Hepatitis C virus (HCV) infection is a global health problem with 130-170 million individuals infected worldwide and 3.2 million people infected in the USA. The majority of those infected develop chronic HCV infections, which are a leading cause of liver failure and hepatocellular carcinoma in the US. IFN-?-based treatment is currently the most effective therapy for HCV infection. Unfortunally, ~50% of HCV patients do not achieve sustained virological response (SVR;ie., viral clearance) during treatment. So, understanding the mechanisms by which IL28B genetic variation modulates clearance of HCV will help us better understand how the IFN lambda system controls viral infection. IL28B (IFN-lambda3) is a member of the recently discovered type III interferon (IFN) family and single nucleotide polymorphisms (SNPs) in the IL28B promoter have been recently shown to strongly associate with spontaneous and treatment-induced clearance of HCV. Among those SNPs, polymorphism rs12979860 C/T is the strongest predictor of SVR to IFN-?-based treatment in patients with HCV infection. During HCV infection, patients with SNP-C produce more IL28B and have much higher rates of viral clearance compared with patients harboring SNP-T. However, how genetic variations in IL28B gene contribute to different expression of IL28B and HCV clearance is unknown. We found that the expression of IL28B mRNA was significantly reduced in liver tissues of HCV patients and in hepatocytes harboring SNP-T compared with those carrying SNP-C. This differential expression of IL28B was also reflected at the promoter level. Most importantly, we found that a unique nuclear protein DNA binding complex strongly binds to SNP-T but not SNP-C in hepatocytes. Our preliminary data suggest that hepatocytes with SNP-T genotype fail to express high amounts of IL28B due to binding of an unknown transcription factor to IL28B promoter, contributing to the persistence of HCV infection. Since the underlying molecular mechanisms are largely unknown, we propose to determine the differential expression of IL28B in primary human hepatocytes and in liver tissues of HCV patients harboring different SNPs, and identify the unknown transcription factor responsible for the reduced expression of IL28B in hepatocytes carrying SNP-T. Our goals are to elucidate the molecular mechanisms by which IL28B is differentially regulated by genetic variation during HCV infection. This will help us understand how the IFN lambda system controls viral infections, which in turn may help improve antiviral therapies.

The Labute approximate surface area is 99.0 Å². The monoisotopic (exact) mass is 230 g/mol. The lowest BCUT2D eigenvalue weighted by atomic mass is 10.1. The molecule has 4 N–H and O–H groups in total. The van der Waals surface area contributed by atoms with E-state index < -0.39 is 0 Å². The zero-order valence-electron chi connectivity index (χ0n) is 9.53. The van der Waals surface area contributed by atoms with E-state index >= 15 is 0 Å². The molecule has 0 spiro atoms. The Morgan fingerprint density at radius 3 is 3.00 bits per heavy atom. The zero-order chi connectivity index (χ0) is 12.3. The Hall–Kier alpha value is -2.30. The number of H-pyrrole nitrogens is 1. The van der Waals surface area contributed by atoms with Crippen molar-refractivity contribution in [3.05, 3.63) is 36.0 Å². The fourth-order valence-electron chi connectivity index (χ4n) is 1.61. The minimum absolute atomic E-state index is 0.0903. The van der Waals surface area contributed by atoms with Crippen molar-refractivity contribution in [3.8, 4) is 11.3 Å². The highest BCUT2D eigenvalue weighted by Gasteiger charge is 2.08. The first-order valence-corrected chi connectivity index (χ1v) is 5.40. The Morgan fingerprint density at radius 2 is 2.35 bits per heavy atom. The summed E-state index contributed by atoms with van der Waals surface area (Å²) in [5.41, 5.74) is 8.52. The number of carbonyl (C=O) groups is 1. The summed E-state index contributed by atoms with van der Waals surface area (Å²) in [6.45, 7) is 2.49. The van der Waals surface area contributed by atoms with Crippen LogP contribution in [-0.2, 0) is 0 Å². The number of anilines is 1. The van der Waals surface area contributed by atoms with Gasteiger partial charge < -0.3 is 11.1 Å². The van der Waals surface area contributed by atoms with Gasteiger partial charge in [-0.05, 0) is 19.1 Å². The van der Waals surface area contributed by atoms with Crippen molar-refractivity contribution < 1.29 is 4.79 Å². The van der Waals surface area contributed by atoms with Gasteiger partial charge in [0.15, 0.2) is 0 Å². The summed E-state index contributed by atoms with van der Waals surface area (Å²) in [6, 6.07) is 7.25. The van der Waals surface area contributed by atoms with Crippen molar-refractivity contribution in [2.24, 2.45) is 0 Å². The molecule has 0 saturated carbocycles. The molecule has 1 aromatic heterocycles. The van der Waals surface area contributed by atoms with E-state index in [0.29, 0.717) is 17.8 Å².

Chronic HCV is the leading cause of hepatocellular carcinoma and the most common cause of liver failure in the US. So far, clearance of virus is considered the best strategy to prevent patients from liver cirrhosis and cancer, and genetic variations in IL28B gene are strongly associated with spontaneous and treatment-induced clearance of HCV. Our proposals to understand the mechanisms of IL28B genetic variation-mediated clearance of HCV will not only help us to better design a personalized therapy but also may provide us novel targets to treat this notorious disease.